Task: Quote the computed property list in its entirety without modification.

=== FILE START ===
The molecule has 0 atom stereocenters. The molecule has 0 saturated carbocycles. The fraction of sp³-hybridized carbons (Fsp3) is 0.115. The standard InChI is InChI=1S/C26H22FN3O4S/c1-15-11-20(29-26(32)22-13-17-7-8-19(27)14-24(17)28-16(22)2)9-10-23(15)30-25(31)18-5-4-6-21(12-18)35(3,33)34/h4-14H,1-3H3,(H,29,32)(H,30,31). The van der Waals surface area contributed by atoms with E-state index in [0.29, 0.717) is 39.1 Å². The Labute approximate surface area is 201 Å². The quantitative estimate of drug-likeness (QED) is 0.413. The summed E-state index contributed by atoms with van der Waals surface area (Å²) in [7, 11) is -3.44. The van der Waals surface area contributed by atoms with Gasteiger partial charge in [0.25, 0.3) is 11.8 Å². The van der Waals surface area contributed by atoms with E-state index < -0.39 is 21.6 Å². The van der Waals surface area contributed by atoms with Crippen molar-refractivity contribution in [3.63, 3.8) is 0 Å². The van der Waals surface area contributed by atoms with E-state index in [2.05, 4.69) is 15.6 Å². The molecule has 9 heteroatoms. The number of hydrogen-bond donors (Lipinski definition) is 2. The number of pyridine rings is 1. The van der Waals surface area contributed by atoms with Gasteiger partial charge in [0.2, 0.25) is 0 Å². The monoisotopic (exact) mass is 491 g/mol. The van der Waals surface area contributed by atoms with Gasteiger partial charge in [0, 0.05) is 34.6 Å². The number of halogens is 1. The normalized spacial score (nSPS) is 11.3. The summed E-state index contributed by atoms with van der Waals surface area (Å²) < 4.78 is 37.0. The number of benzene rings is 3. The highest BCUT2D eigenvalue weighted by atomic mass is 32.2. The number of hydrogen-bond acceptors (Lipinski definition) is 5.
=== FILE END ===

The molecule has 0 atom stereocenters. The molecule has 0 saturated carbocycles. The fraction of sp³-hybridized carbons (Fsp3) is 0.115. The standard InChI is InChI=1S/C26H22FN3O4S/c1-15-11-20(29-26(32)22-13-17-7-8-19(27)14-24(17)28-16(22)2)9-10-23(15)30-25(31)18-5-4-6-21(12-18)35(3,33)34/h4-14H,1-3H3,(H,29,32)(H,30,31). The van der Waals surface area contributed by atoms with E-state index in [0.29, 0.717) is 39.1 Å². The Labute approximate surface area is 201 Å². The quantitative estimate of drug-likeness (QED) is 0.413. The summed E-state index contributed by atoms with van der Waals surface area (Å²) in [7, 11) is -3.44. The van der Waals surface area contributed by atoms with Gasteiger partial charge in [0.25, 0.3) is 11.8 Å². The van der Waals surface area contributed by atoms with E-state index < -0.39 is 21.6 Å². The van der Waals surface area contributed by atoms with Crippen molar-refractivity contribution in [3.63, 3.8) is 0 Å². The van der Waals surface area contributed by atoms with E-state index in [2.05, 4.69) is 15.6 Å². The molecule has 9 heteroatoms. The number of hydrogen-bond donors (Lipinski definition) is 2. The number of pyridine rings is 1. The van der Waals surface area contributed by atoms with Gasteiger partial charge in [0.2, 0.25) is 0 Å². The monoisotopic (exact) mass is 491 g/mol. The van der Waals surface area contributed by atoms with Gasteiger partial charge in [0, 0.05) is 34.6 Å². The number of halogens is 1. The normalized spacial score (nSPS) is 11.3. The summed E-state index contributed by atoms with van der Waals surface area (Å²) < 4.78 is 37.0. The number of benzene rings is 3. The highest BCUT2D eigenvalue weighted by atomic mass is 32.2. The number of hydrogen-bond acceptors (Lipinski definition) is 5.